Should you worry about high triglycerides?

These blood fats can be one of the signs of metabolic syndrome, which increases the risk for having a heart attack or stroke.

Doctors are seeing lots of hungry patients these days, and it's not because people don't have enough to eat.

Before their appointments, patients are fasting for 9–12 hours because that's the only way to get an accurate lipid profile, the blood test that generates measurements of total cholesterol, "good" HDL cholesterol, and triglycerides. Lipid profiles have become increasingly popular because of the emphasis on lowering "bad" LDL cholesterol, and your LDL level can be calculated from a lipid profile.

Doctors have a good handle on HDL. High concentrations are better than low ones. An HDL of 60 mg/dL or above may afford some protection against heart disease. Levels of 40 and below (50 for women, because their HDL levels tend to run a little higher, on average) put you at risk.

But triglycerides are a bit more problematic. Although there's no question that extremely high levels (1,000 mg/dL or more) spell trouble and can lead to acute pancreatitis, it's been less certain how hard doctors and patients should work to reduce triglycerides when they are at lower levels, but still above normal.

The message from officialdom has been mixed. The U.S. Preventive Services Task Force says there's insufficient evidence to recommend routine triglyceride screening. In 2001, an expert panel convened by the federal government's National Cholesterol Education Program released the program's third set of guidelines. On one hand, they described elevated triglycerides as simply being a marker for other risk factors. Yet the panel also said they should be given "increased weight" in cholesterol management and set cutoffs for normal, borderline, high, and very high levels (see chart).

Triglyceride levels

Normal

Less than 150*

Borderline high

150–199

High

200–499

Very high

500 or higher

*All values in milligrams per deciliter

Source: National Cholesterol Education Program.

A sign of metabolic syndrome

Metabolic syndrome goes by other names: insulin resistance syndrome, dysmetabolic syndrome, and, most ominously, syndrome X. People with metabolic syndrome are several times more likely to have a heart attack or stroke. The risk of eventually developing diabetes is even greater.

A syndrome is, by definition, a group of signs and symptoms that occur together because of an underlying condition. For metabolic syndrome, that group includes abdominal obesity (as measured by waistline), high blood pressure, high blood sugar, low HDL cholesterol — and, yes, high triglyceride levels.

So as doctors have started to take metabolic syndrome more seriously, they've also started to pay more attention to triglyceride levels as one of its telltale signs.

Triglycerides go it alone

HDL and triglycerides are metabolically connected and are often inversely related: As triglycerides go up, HDL goes down — and vice versa. But that isn't always so. People can have "isolated" high triglycerides without low HDL levels, and research is now showing that high triglycerides are an independent risk factor for cardiovascular disease, no matter what the HDL is.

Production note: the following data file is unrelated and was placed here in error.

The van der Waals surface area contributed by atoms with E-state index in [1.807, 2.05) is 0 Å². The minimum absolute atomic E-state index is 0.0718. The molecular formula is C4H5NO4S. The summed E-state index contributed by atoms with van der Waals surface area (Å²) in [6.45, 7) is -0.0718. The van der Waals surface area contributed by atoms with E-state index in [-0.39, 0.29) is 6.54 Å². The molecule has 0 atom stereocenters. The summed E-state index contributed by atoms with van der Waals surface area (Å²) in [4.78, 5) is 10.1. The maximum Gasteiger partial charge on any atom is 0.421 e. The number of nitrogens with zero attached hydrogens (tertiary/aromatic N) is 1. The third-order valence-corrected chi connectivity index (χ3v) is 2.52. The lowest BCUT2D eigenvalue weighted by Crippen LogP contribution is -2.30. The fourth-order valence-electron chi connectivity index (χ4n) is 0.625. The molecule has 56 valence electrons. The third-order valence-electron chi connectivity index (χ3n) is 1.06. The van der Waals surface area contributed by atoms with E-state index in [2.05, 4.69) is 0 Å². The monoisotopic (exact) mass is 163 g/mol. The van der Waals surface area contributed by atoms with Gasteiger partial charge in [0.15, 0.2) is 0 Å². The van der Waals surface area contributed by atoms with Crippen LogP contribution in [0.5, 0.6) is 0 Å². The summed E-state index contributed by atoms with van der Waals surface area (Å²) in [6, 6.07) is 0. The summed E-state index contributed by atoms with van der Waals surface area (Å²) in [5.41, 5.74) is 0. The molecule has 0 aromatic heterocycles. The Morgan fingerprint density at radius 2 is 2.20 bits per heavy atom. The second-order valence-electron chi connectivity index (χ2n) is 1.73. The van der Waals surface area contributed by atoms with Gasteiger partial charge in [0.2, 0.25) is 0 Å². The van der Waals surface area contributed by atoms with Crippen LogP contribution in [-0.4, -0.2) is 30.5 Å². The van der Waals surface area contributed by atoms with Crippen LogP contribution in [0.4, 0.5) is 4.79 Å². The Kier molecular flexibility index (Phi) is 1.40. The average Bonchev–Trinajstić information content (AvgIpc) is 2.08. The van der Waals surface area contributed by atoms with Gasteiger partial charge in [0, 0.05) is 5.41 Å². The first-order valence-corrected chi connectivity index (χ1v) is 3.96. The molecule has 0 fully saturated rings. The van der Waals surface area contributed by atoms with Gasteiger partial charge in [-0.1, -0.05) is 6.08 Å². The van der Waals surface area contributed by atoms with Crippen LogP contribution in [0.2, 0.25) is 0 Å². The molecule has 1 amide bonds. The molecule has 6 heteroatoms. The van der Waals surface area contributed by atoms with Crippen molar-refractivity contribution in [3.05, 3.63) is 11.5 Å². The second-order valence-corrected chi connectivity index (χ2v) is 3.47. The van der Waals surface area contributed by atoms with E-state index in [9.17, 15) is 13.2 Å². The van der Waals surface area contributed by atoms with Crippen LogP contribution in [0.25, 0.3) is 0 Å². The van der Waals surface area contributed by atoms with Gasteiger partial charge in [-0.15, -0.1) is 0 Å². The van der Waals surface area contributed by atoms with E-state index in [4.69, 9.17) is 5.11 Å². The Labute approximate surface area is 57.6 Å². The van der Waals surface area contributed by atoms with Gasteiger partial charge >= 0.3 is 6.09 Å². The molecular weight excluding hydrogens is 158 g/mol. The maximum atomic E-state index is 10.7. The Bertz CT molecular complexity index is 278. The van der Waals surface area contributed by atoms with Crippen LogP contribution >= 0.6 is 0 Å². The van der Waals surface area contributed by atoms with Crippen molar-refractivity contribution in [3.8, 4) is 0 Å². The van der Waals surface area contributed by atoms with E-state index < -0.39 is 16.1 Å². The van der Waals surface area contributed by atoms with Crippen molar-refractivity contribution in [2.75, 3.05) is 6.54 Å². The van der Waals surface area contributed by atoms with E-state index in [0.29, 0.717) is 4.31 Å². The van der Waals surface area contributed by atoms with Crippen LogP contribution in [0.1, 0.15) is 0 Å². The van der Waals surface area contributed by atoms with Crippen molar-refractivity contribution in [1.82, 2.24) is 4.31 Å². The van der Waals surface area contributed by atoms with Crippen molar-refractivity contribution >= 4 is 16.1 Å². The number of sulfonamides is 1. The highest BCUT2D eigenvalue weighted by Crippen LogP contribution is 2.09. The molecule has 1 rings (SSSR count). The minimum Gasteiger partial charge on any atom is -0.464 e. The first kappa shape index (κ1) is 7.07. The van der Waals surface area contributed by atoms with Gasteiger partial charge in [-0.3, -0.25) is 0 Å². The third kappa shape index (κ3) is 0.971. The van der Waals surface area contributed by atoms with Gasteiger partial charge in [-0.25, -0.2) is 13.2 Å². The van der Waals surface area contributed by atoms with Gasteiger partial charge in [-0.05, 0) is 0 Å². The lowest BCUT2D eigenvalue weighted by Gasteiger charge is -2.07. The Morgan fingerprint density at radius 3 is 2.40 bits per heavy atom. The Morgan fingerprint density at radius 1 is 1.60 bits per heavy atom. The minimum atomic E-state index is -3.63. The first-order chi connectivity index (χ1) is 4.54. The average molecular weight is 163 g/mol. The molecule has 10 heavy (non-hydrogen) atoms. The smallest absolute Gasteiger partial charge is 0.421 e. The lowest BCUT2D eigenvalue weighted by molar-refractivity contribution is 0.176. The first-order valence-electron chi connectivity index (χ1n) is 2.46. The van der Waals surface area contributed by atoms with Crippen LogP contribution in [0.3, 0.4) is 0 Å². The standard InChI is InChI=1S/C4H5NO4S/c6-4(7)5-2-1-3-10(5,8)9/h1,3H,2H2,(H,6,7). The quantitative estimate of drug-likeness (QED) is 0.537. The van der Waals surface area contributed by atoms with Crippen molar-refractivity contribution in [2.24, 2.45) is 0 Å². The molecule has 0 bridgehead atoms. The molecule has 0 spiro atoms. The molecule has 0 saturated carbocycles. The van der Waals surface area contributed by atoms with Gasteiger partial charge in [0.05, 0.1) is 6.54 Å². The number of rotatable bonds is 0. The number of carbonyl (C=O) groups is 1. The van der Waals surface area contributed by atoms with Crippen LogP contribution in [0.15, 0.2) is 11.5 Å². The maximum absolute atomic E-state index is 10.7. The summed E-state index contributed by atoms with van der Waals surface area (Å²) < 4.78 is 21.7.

What you can do

Many of the steps you should take to lower triglycerides are the same ones you should take to protect your heart and health overall.

If you're overweight, shed a few pounds. Get regular aerobic exercise (the kind that increases your heart rate). Avoid the saturated fats in meat and dairy products, and the trans fats in stick margarine, cookies, and many snack foods. Alcohol is a dilemma. Research shows that moderate amounts are good for your heart, but for many people, even moderate drinking ramps up triglyceride levels. And diet? High-carb/low-fat eating will increase your triglycerides and lower your HDL.

If you're taking a statin to lower your LDL, one side benefit may be reduced triglyceride levels. Depending on the dose, statins can lower triglycerides by 20%–40%.

Niacin (sometimes called nicotinic acid), one of the B vitamins, is a "threefer," reducing LDL a little, lowering triglycerides, and increasing HDL. Some people are bothered by flushing when they take niacin. Slow-release formulations may help with that problem. You can also try popping an 81-mg aspirin before you take niacin.

Fibrates, which include gemfibrozil (Lopid) and fenofibrate (Tricor), are an alternative to niacin. They reduce triglycerides by as much as 60% while raising HDL by up to 25%. The drawback: They may increase LDL levels. Sometimes people will be prescribed a statin to offset that problem, but a yellow flag should go up. The statin-fibrate combination can lead to muscle pain and weakness, which in extreme cases can be life threatening.

The omega-3 fats in fish and fish oil capsules are another triglyceride-lowering option. In studies, people taking three grams of fish oil daily have reduced their triglycerides by 30%.